Iran update: number 127


  • Russia decides not to sell Iran its S-300 anti-aircraft system
  • In the second presidential debate, Obama and McCain sound off on sanctions
  • The Bush Administration holds off on establishing permanent diplomatic presence in Iran
  • Iran refutes earlier hints that it might cease uranium enrichment on condition that it receives a guaranteed international supply of nuclear fuel
  • Iran withdraws its bid to be on the board of the IAEA in favor of regional partner Syria


Russian President Dmitry Medvedev announced that Moscow hoped to play a “constructive role” in the Mideast, during a state visit by outgoing Israeli Prime Minister Ehud Olmert. On October 9, the Russian Foreign Ministry indicated that Rosoboronexport would not be selling its advanced S-300 anti-aircraft missile system to Iran. The sale’s possibility alarmed many in Israel; Israel’s defense minister, Ehud Barak, had suggested that any such sale of advanced weaponry to Muslim countries would upset the Mideast’s present strategic balance. The S-300 would ostensibly be used to better defend Iran’s nuclear infrastructure against a possible Israeli preemptive strike. Foreign ministry spokesman Andrei Nesterenko stated that his country does not “supply those types of armaments to countries located in regions that are, to put it mildly, uneasy,” and ensures that weapons export decisions are based on “preserving the balance of power in the given region.” Russia is helping to construct a nuclear plant at Bushehr, in Iran, and supply it with uranium fuel.

In the second of three presidential debates, on October 7, candidates Barack Obama (Democrat) and John McCain (Republican) both pledged themselves, if elected, to tougher sanctions for Iran in an effort to curtail its nuclear program. Senator Obama referred to an Iranian nuclear weapon as a “game-changer in the region,” which would “not only threaten Israel,” but also create the prospect of “nuclear weapons falling into the hands of terrorists.” If elected, Obama committed his administration to tighter sanctions and a restriction of gasoline imports to Iran. Echoing Obama’s warning, Senator McCain discussed the strain on the stability of the region, and Israel’s security, if Iran were to acquire a nuclear bomb. Citing concerns of escalation, McCain noted that “tensions would be ratcheted up,” before stressing that a McCain administration would work with American allies to “modify [Iran’s] behavior.”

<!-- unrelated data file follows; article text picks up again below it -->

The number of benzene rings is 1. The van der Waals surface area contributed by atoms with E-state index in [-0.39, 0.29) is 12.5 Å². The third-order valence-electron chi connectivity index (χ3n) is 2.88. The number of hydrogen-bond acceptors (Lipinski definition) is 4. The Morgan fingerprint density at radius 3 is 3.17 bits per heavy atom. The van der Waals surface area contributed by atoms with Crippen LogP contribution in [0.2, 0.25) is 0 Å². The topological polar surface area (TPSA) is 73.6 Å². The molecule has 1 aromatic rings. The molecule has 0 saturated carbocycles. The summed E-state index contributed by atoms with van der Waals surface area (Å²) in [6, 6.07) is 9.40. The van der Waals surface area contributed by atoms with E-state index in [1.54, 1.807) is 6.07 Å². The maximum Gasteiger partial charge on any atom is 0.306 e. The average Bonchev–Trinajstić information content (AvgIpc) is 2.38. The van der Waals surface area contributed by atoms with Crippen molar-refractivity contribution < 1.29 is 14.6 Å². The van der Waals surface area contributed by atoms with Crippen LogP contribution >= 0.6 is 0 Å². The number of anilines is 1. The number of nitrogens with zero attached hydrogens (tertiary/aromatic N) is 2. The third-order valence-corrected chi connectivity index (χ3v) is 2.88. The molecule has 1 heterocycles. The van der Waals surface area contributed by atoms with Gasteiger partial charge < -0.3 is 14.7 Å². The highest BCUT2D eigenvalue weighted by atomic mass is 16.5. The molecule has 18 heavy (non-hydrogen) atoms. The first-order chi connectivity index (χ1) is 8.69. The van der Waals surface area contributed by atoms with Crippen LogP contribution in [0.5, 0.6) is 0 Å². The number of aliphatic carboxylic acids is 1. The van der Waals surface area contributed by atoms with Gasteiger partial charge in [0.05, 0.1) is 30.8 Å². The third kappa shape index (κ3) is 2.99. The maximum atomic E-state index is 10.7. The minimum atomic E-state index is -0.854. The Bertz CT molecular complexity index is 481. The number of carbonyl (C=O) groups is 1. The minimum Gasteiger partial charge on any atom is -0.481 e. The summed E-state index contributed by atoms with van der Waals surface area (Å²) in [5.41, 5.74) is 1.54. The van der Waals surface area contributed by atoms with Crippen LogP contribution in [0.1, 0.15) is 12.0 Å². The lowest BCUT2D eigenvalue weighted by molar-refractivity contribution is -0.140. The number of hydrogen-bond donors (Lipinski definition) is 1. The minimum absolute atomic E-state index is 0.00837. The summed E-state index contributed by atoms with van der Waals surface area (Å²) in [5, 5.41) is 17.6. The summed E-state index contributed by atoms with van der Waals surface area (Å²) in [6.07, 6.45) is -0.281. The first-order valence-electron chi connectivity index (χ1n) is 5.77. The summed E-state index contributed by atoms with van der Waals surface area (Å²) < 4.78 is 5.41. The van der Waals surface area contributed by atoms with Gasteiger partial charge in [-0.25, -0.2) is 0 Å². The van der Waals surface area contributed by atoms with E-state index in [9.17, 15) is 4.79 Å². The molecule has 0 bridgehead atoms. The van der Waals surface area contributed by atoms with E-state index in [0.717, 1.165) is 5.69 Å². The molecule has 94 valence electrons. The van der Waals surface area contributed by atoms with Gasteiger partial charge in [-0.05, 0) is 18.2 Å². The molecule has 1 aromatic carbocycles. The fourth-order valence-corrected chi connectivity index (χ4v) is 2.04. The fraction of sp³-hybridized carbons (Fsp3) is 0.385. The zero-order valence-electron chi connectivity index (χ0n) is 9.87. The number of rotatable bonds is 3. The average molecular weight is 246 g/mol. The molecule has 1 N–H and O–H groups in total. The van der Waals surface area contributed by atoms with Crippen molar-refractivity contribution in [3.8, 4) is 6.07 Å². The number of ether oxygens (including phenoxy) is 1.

The Bush Administration appears to have reversed its decision to establish a diplomatic mission in Iran, on October 4th, fearing that such a move would unduly affect the upcoming US presidential election in November, and opened up criticism of McCain as defending a more hard-line approach to Iran that President Bush. The mission would have been the first such diplomatic presence in Iran since the Iranian hostage crisis in 1979-80, and would appear to be closer to the position of Senator Obama, who has stressed his support for direct, low-level, talks with Iran and North Korea at a more senior diplomatic level. A controversial bill before Congress that could have led to a military blockade of Iran failed to reach a final vote before the end of Congress.

The IAEA has been digesting evidence suggesting that a lone Russian scientist could have assisted Iran in its alleged nuclear weapon studies. IAEA inspectors have hinted that they believe the evidence to be compelling, without explaining why. Verification expert Jeffrey Lewis wrote a blog in response to the New York Times article pointing to a possible link to a previous story involving a Russian scientist involved in a CIA sting operation. We may yet have to reserve judgment.